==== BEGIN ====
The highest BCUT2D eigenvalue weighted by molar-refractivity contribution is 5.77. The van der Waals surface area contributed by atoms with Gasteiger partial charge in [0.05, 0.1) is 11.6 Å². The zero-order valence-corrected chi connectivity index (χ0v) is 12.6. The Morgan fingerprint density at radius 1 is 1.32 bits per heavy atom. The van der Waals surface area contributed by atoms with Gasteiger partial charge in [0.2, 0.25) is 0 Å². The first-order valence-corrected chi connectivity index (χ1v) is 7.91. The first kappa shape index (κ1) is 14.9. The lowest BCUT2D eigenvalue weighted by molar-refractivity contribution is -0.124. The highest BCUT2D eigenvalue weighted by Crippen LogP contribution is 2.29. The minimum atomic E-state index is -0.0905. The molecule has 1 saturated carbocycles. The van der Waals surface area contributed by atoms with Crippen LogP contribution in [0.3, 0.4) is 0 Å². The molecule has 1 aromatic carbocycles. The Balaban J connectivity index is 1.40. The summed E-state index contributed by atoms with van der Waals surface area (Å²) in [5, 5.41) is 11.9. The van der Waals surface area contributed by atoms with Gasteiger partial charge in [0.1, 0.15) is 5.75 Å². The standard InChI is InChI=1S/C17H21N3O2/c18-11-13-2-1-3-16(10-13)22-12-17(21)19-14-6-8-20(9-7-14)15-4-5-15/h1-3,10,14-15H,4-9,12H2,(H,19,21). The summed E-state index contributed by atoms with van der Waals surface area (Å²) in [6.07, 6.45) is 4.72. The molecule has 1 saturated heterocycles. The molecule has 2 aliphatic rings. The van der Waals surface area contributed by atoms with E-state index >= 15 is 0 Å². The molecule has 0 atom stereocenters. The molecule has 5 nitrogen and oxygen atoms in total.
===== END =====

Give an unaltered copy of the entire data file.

The highest BCUT2D eigenvalue weighted by molar-refractivity contribution is 5.77. The van der Waals surface area contributed by atoms with Gasteiger partial charge in [0.05, 0.1) is 11.6 Å². The zero-order valence-corrected chi connectivity index (χ0v) is 12.6. The Morgan fingerprint density at radius 1 is 1.32 bits per heavy atom. The van der Waals surface area contributed by atoms with Gasteiger partial charge in [0.2, 0.25) is 0 Å². The first-order valence-corrected chi connectivity index (χ1v) is 7.91. The first kappa shape index (κ1) is 14.9. The lowest BCUT2D eigenvalue weighted by molar-refractivity contribution is -0.124. The highest BCUT2D eigenvalue weighted by Crippen LogP contribution is 2.29. The minimum atomic E-state index is -0.0905. The molecule has 1 saturated carbocycles. The van der Waals surface area contributed by atoms with Crippen LogP contribution in [0.3, 0.4) is 0 Å². The molecule has 1 aromatic carbocycles. The Balaban J connectivity index is 1.40. The summed E-state index contributed by atoms with van der Waals surface area (Å²) in [5, 5.41) is 11.9. The van der Waals surface area contributed by atoms with Gasteiger partial charge in [0.1, 0.15) is 5.75 Å². The standard InChI is InChI=1S/C17H21N3O2/c18-11-13-2-1-3-16(10-13)22-12-17(21)19-14-6-8-20(9-7-14)15-4-5-15/h1-3,10,14-15H,4-9,12H2,(H,19,21). The summed E-state index contributed by atoms with van der Waals surface area (Å²) in [6.07, 6.45) is 4.72. The molecule has 1 saturated heterocycles. The molecule has 2 aliphatic rings. The van der Waals surface area contributed by atoms with E-state index >= 15 is 0 Å². The molecule has 0 atom stereocenters. The molecule has 5 nitrogen and oxygen atoms in total.